The updated Finnish immigration department (MIGRI) review vowed to maintain existing procedures in place for processing asylum applications, stirring greater anger and discontent among Iraqi refugees.
Last year the government changed specific clauses under the Alien’s act Law which resulted in the reclassification of Iraq as a ‘safe’ country.
With the exception of Mosul and other areas under Islamic State (IS) control, Iraqis from southern provinces, should they face any threats, are at liberty to relocate elsewhere in the country.
MIGRI stated that to date, no Iraqi asylum seeker has been forcibly returned to Mosul - the site of latest military operations against IS launched by Iraqi forces and allied militias back in October last year.
Speaking to FRB, 30 year old Iraqi asylum seeker Issam D. described the current mood of the Iraqi community in Finland as dispirited. “The reassessment has been met with anger and revulsion. Many are asking, on what evidence can Finland claim Iraq is a ‘safe country’? Have they adopted the position of the Iraqi government, or that parroted by militia commanders” he said.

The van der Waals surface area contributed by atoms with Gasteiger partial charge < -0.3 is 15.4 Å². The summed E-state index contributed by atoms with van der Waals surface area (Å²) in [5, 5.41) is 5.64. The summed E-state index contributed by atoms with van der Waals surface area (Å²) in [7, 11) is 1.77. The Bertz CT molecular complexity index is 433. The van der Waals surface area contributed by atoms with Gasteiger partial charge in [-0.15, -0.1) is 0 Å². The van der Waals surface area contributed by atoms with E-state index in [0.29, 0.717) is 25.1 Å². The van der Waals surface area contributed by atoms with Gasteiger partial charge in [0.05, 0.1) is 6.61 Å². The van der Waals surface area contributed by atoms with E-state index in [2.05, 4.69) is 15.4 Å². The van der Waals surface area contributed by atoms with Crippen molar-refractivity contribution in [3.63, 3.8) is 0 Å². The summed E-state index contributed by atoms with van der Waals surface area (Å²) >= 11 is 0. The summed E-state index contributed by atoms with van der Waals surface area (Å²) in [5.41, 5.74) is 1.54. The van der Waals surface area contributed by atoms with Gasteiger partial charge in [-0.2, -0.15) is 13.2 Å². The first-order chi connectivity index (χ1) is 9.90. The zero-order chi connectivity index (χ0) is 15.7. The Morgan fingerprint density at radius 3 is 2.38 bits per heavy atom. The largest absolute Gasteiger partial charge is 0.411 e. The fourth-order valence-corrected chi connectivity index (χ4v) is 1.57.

The reassessment draws a distinction between Iraqi asylum seekers that have escaped ‘conflict’ zones and those that can be expatriated now that their towns have been ‘liberated’. War zones include Mosul and Tel Afar, while Salah Al Din, Anbar and Diyala are coded as ‘liberated’ provinces. Southern Iraq and the Kurdish controlled north are said to be safe, and where displaced Iraqis at risk can be resettled. Although the review makes a note of recurrent suicide blasts in the capital, it is argued that the area itself is no combat zone.
The decision to permit residency or forcibly deport refugees from Iraq is premised on these divisions. Baghdad is the only exception. Applications put forward by those who fled the capital are evaluated on a case-by-case basis.
Those that have converted from Islam to Christianity are also provided with protection from the host government once the authenticity of their ‘conversion’ is established.
Issam and others from western parts of the country have expressed disbelief at what they have described as “a distortion of truth”.
“For months now, western provinces have been frozen in time, reduced to mounds of rubble and debris. Any word but ‘safe’ describes the situation In Iraq” said Issam.